Kuala Lumpur traffic on a typical working day.
Currently, road congestion costs Malaysians at least 1% of annual GDP, according to Frederico Gil Sander, currently the World Bank’s Senior Country Economist for Malaysia.
In order to reduce the number of cars on the road, as well as to encourage the use of – and to pay for – public transportation infrastructure, he outlined several measures which have been implemented in other countries, including environmental-related and fuel taxes, as well as road pricing.
“According to an IMF paper, the appropriate tax on gasoline (petrol) to take into account all of the externalities should be around RM2.20 per litre. I know that figure will be very difficult for the government to implement politically, but in theory, that would actually have a fiscal impact of almost RM19 billion,” Gil Sander (pic) highlighted.
He also suggested other options such as ancillary services like advertising on buses and trains, as well as transit-oriented design, which allows the government to benefit from the development of property around public transportation corridors.
Gil Sander said this during the recent official launch of the latest issue in the World Bank’s bi-annual Malaysia Economic Monitor series, which provides an analytical perspective on the policy challenges facing Malaysia as it grows into a high-income economy, and also represents an effort to reach out to a broad audience, including policymakers, private sector leaders, market participants, civil society, and academia.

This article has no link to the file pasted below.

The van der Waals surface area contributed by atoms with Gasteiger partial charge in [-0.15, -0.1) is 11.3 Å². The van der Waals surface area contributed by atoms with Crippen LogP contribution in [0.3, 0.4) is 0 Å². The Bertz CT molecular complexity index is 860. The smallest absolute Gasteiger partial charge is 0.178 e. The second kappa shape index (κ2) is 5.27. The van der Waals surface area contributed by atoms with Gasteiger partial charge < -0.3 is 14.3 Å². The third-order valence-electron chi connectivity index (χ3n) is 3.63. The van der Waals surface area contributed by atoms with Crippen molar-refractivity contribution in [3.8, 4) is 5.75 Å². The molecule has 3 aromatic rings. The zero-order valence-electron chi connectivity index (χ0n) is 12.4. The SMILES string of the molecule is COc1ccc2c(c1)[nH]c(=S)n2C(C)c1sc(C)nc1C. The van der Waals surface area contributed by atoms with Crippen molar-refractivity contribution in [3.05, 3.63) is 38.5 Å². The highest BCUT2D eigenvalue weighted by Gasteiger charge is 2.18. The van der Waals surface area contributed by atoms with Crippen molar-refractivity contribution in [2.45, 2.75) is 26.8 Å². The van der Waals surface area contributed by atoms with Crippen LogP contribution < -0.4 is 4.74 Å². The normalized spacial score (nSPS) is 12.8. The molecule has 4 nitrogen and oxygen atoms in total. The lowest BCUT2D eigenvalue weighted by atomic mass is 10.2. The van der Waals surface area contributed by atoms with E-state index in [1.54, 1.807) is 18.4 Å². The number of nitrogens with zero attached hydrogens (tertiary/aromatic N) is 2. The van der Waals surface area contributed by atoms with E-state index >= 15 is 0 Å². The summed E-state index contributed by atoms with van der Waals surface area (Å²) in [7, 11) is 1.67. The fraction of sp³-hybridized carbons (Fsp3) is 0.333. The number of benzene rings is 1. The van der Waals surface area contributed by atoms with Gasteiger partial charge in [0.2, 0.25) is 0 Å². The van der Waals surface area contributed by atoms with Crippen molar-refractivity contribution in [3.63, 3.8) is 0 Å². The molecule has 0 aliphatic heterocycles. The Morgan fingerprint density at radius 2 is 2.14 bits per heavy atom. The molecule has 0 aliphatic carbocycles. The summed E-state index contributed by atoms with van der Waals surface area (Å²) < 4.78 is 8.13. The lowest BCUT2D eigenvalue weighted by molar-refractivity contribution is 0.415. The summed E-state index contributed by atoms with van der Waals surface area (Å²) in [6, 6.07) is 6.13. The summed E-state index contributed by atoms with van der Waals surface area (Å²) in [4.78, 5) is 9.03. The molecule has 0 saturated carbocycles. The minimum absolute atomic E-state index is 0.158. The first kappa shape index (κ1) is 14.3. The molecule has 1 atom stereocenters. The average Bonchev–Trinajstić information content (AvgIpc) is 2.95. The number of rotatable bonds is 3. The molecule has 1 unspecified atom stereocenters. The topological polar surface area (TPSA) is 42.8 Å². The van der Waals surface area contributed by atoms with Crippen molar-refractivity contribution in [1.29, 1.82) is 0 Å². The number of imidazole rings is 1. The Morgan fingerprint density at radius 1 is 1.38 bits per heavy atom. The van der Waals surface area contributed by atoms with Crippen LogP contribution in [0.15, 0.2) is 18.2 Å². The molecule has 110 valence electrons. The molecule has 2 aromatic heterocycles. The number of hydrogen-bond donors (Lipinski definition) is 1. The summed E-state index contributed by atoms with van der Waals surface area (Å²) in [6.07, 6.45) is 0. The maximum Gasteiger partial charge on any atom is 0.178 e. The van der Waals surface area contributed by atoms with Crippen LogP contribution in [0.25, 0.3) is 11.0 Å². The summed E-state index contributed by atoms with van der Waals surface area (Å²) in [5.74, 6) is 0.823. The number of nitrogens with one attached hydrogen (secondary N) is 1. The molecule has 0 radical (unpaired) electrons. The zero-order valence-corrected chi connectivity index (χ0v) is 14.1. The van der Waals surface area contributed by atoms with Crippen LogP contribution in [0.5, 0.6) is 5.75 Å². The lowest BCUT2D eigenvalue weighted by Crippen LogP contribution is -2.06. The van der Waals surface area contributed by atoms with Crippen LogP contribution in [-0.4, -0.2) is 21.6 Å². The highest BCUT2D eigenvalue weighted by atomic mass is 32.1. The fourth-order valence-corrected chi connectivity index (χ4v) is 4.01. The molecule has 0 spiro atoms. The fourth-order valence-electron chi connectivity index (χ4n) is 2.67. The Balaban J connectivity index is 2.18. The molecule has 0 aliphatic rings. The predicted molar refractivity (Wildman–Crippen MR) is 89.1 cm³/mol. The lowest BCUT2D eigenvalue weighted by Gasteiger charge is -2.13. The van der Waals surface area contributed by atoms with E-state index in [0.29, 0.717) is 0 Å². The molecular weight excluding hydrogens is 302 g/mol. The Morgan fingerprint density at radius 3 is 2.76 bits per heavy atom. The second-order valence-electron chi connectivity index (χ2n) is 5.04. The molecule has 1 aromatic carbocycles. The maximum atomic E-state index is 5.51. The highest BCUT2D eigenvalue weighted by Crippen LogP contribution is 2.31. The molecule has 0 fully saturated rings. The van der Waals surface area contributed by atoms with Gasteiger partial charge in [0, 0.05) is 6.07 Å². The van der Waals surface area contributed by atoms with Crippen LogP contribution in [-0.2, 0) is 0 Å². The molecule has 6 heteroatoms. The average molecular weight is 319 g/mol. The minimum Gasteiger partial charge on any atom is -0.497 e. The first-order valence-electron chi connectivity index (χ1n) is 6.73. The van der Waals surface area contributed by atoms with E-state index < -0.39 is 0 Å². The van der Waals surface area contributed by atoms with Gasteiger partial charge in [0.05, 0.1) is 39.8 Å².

Aside from the primary issue of transforming urban transport, the June 2015 Malaysia Economic Monitor also picked out the GST and realising the economic potential of women as highlights.
Officiating the launch was Senator Dato’ Sri Abdul Wahid Omar, Minister in the Prime Minister’s Department, following opening remarks from Constantine Chikosi, World Bank Portfolio and Operations Manager of Southeast Asia, who commended Malaysia on implementing two challenging yet important reforms; the introduction of the Goods and Services Tax (GST) and the removal of fuel subsidies. He also commended Malaysia on policies that increased the labour participation of women from 36% in 2009 to 54%.
During his speech, Dato’ Sri Abdul Wahid (pic) said that the World Bank has done well to document Malaysia’s – and its society’s – economic progress, and he hoped that the team would continue to do its good work. He also noted that the economy grew 5.6% in Q1 2015, which bode well for the government’s goal of 4.5%-5.5% GDP growth for the year.
“In order to lay the foundation for long-term economic growth in light of our vision of becoming a developed nation by 2020, which involves increased mobility and faster transportation modes, Malaysia has to embark on reforming the planning and implementation of transport infrastructure development.”
Following the launch, there was a panel discussion moderated by Tan Sri Ramon Navaratnam, Corporate Advisor to the Sunway Group. The panellists included Luis Blancas, Senior Transport Specialist at the World Bank, Datuk ‘Allaudin Hj. Anuar, Deputy Director-General (Sectoral) of the Economic Planning Unit, Dr. Prodyut Dutt, Chief Development Officer of the Land Public Transport Commission (SPAD), and Gil Sander.
Responding to a question from the floor, Blancas emphasised that while there were no ‘model’ cities in the world which had perfect urban transportation networks, there were nonetheless cities from which Malaysia could pick up best practices from and adapt to the local conditions.
“What we’re saying is give it a try, and over time, you will perfect the model. So the most important thing is to get started.” he continued, referring to the World Bank’s recommendation of setting up a (or providing the necessary powers to an existing) metropolitan-level lead agency, which will coordinate all other agencies involved in urban transportation and come up with a single transportation model encompassing both public and private transportation.
“It is more important to start with a solution and perfect it over time,” added Blancas.
The full report can be downloaded from the World Bank’s website.